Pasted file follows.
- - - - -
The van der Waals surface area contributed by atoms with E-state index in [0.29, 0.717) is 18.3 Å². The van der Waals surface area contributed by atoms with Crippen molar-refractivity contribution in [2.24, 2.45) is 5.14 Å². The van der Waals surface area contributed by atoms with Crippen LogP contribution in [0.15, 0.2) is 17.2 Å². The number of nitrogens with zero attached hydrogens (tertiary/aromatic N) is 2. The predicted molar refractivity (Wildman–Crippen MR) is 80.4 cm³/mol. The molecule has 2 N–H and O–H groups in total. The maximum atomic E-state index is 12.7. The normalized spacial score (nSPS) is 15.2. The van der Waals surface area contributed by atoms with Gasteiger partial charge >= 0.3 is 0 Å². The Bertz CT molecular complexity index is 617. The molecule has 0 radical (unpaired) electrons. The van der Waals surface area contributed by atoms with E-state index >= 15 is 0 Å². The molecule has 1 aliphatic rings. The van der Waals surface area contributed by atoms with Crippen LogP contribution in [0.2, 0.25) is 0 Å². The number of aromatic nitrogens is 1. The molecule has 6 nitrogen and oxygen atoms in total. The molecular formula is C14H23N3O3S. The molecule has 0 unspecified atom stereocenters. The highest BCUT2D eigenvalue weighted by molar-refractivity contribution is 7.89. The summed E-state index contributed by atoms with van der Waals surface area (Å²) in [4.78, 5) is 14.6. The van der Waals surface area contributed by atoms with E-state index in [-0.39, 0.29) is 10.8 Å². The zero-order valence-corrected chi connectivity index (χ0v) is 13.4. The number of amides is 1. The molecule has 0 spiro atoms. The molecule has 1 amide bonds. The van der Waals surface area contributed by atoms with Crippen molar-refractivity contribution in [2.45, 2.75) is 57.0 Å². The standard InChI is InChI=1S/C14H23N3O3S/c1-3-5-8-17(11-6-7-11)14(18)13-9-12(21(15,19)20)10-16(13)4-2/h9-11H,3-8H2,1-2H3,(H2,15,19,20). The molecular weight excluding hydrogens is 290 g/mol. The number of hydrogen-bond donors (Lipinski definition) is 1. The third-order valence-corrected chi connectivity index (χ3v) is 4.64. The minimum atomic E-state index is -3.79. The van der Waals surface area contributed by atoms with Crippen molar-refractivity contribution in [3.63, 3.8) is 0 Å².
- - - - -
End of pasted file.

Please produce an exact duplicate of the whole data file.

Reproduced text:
The van der Waals surface area contributed by atoms with E-state index in [0.29, 0.717) is 18.3 Å². The van der Waals surface area contributed by atoms with Crippen molar-refractivity contribution in [2.24, 2.45) is 5.14 Å². The van der Waals surface area contributed by atoms with Crippen LogP contribution in [0.15, 0.2) is 17.2 Å². The number of nitrogens with zero attached hydrogens (tertiary/aromatic N) is 2. The predicted molar refractivity (Wildman–Crippen MR) is 80.4 cm³/mol. The molecule has 2 N–H and O–H groups in total. The maximum atomic E-state index is 12.7. The normalized spacial score (nSPS) is 15.2. The van der Waals surface area contributed by atoms with Gasteiger partial charge >= 0.3 is 0 Å². The Bertz CT molecular complexity index is 617. The molecule has 0 radical (unpaired) electrons. The van der Waals surface area contributed by atoms with E-state index >= 15 is 0 Å². The molecule has 1 aliphatic rings. The van der Waals surface area contributed by atoms with Crippen LogP contribution in [0.2, 0.25) is 0 Å². The number of aromatic nitrogens is 1. The molecule has 6 nitrogen and oxygen atoms in total. The molecular formula is C14H23N3O3S. The molecule has 0 unspecified atom stereocenters. The highest BCUT2D eigenvalue weighted by molar-refractivity contribution is 7.89. The summed E-state index contributed by atoms with van der Waals surface area (Å²) in [4.78, 5) is 14.6. The van der Waals surface area contributed by atoms with E-state index in [-0.39, 0.29) is 10.8 Å². The zero-order valence-corrected chi connectivity index (χ0v) is 13.4. The number of amides is 1. The molecule has 0 spiro atoms. The molecule has 1 amide bonds. The van der Waals surface area contributed by atoms with Crippen molar-refractivity contribution in [2.45, 2.75) is 57.0 Å². The standard InChI is InChI=1S/C14H23N3O3S/c1-3-5-8-17(11-6-7-11)14(18)13-9-12(21(15,19)20)10-16(13)4-2/h9-11H,3-8H2,1-2H3,(H2,15,19,20). The molecular weight excluding hydrogens is 290 g/mol. The number of hydrogen-bond donors (Lipinski definition) is 1. The third-order valence-corrected chi connectivity index (χ3v) is 4.64. The minimum atomic E-state index is -3.79. The van der Waals surface area contributed by atoms with Crippen molar-refractivity contribution in [3.63, 3.8) is 0 Å².